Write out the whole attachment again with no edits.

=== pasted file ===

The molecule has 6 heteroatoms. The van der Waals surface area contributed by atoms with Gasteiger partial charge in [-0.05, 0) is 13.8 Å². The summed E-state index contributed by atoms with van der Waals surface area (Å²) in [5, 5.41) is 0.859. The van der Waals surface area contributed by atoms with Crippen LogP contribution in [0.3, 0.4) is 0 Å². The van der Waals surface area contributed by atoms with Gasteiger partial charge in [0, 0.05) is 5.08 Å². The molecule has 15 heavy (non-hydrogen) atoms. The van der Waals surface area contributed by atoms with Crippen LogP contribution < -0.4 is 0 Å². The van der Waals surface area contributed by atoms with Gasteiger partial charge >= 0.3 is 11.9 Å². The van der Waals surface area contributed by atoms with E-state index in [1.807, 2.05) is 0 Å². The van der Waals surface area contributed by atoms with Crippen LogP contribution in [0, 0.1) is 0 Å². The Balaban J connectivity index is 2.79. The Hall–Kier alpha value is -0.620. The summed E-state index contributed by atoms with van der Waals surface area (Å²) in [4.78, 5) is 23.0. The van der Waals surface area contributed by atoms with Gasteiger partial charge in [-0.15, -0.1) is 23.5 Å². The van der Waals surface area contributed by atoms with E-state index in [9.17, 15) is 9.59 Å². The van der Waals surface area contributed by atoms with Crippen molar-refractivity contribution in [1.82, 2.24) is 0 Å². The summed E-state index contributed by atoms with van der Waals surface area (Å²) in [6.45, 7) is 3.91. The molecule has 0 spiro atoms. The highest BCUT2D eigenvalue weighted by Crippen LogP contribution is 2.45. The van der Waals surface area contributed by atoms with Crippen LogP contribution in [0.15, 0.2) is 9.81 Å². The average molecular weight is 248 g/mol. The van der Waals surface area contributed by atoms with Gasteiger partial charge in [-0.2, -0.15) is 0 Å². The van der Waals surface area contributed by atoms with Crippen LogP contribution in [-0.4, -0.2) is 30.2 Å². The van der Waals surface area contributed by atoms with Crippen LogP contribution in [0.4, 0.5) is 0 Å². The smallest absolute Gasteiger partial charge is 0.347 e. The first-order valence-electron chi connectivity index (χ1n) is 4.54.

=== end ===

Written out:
The molecule has 6 heteroatoms. The van der Waals surface area contributed by atoms with Gasteiger partial charge in [-0.05, 0) is 13.8 Å². The summed E-state index contributed by atoms with van der Waals surface area (Å²) in [5, 5.41) is 0.859. The van der Waals surface area contributed by atoms with Crippen LogP contribution in [0.3, 0.4) is 0 Å². The van der Waals surface area contributed by atoms with Gasteiger partial charge in [0, 0.05) is 5.08 Å². The molecule has 15 heavy (non-hydrogen) atoms. The van der Waals surface area contributed by atoms with Crippen LogP contribution < -0.4 is 0 Å². The van der Waals surface area contributed by atoms with Gasteiger partial charge >= 0.3 is 11.9 Å². The van der Waals surface area contributed by atoms with E-state index in [1.807, 2.05) is 0 Å². The van der Waals surface area contributed by atoms with Crippen LogP contribution in [0, 0.1) is 0 Å². The Balaban J connectivity index is 2.79. The Hall–Kier alpha value is -0.620. The summed E-state index contributed by atoms with van der Waals surface area (Å²) in [4.78, 5) is 23.0. The van der Waals surface area contributed by atoms with Gasteiger partial charge in [-0.15, -0.1) is 23.5 Å². The van der Waals surface area contributed by atoms with E-state index in [9.17, 15) is 9.59 Å². The van der Waals surface area contributed by atoms with Crippen molar-refractivity contribution in [1.82, 2.24) is 0 Å². The summed E-state index contributed by atoms with van der Waals surface area (Å²) in [6.45, 7) is 3.91. The molecule has 0 spiro atoms. The highest BCUT2D eigenvalue weighted by Crippen LogP contribution is 2.45. The van der Waals surface area contributed by atoms with Crippen LogP contribution in [0.15, 0.2) is 9.81 Å². The average molecular weight is 248 g/mol. The van der Waals surface area contributed by atoms with Gasteiger partial charge in [-0.2, -0.15) is 0 Å². The van der Waals surface area contributed by atoms with Crippen LogP contribution in [-0.4, -0.2) is 30.2 Å². The van der Waals surface area contributed by atoms with Crippen LogP contribution in [0.4, 0.5) is 0 Å². The smallest absolute Gasteiger partial charge is 0.347 e. The first-order valence-electron chi connectivity index (χ1n) is 4.54.